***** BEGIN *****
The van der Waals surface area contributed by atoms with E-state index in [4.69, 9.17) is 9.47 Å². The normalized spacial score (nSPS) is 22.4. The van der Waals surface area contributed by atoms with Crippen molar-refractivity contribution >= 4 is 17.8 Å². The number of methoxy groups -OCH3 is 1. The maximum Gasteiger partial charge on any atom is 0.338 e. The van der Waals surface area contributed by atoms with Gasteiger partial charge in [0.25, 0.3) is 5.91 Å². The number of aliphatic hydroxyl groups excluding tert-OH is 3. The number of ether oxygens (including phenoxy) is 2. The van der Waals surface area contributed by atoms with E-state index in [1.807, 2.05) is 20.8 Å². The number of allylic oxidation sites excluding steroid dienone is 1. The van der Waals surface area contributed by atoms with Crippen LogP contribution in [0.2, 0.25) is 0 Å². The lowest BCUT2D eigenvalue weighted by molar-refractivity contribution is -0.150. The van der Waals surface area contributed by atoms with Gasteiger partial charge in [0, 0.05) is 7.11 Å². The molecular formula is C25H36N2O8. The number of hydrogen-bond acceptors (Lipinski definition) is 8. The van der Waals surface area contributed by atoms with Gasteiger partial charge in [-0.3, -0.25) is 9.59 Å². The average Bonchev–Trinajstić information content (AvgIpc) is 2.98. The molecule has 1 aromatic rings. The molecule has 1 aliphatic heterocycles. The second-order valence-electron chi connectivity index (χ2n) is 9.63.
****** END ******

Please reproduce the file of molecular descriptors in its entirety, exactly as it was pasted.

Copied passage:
The van der Waals surface area contributed by atoms with E-state index in [4.69, 9.17) is 9.47 Å². The normalized spacial score (nSPS) is 22.4. The van der Waals surface area contributed by atoms with Crippen molar-refractivity contribution >= 4 is 17.8 Å². The number of methoxy groups -OCH3 is 1. The maximum Gasteiger partial charge on any atom is 0.338 e. The van der Waals surface area contributed by atoms with Gasteiger partial charge in [0.25, 0.3) is 5.91 Å². The number of aliphatic hydroxyl groups excluding tert-OH is 3. The number of ether oxygens (including phenoxy) is 2. The van der Waals surface area contributed by atoms with E-state index in [1.807, 2.05) is 20.8 Å². The number of allylic oxidation sites excluding steroid dienone is 1. The van der Waals surface area contributed by atoms with Crippen LogP contribution in [0.2, 0.25) is 0 Å². The lowest BCUT2D eigenvalue weighted by molar-refractivity contribution is -0.150. The van der Waals surface area contributed by atoms with Gasteiger partial charge in [0, 0.05) is 7.11 Å². The molecular formula is C25H36N2O8. The number of hydrogen-bond acceptors (Lipinski definition) is 8. The van der Waals surface area contributed by atoms with Gasteiger partial charge in [-0.3, -0.25) is 9.59 Å². The average Bonchev–Trinajstić information content (AvgIpc) is 2.98. The molecule has 1 aromatic rings. The molecule has 1 aliphatic heterocycles. The second-order valence-electron chi connectivity index (χ2n) is 9.63.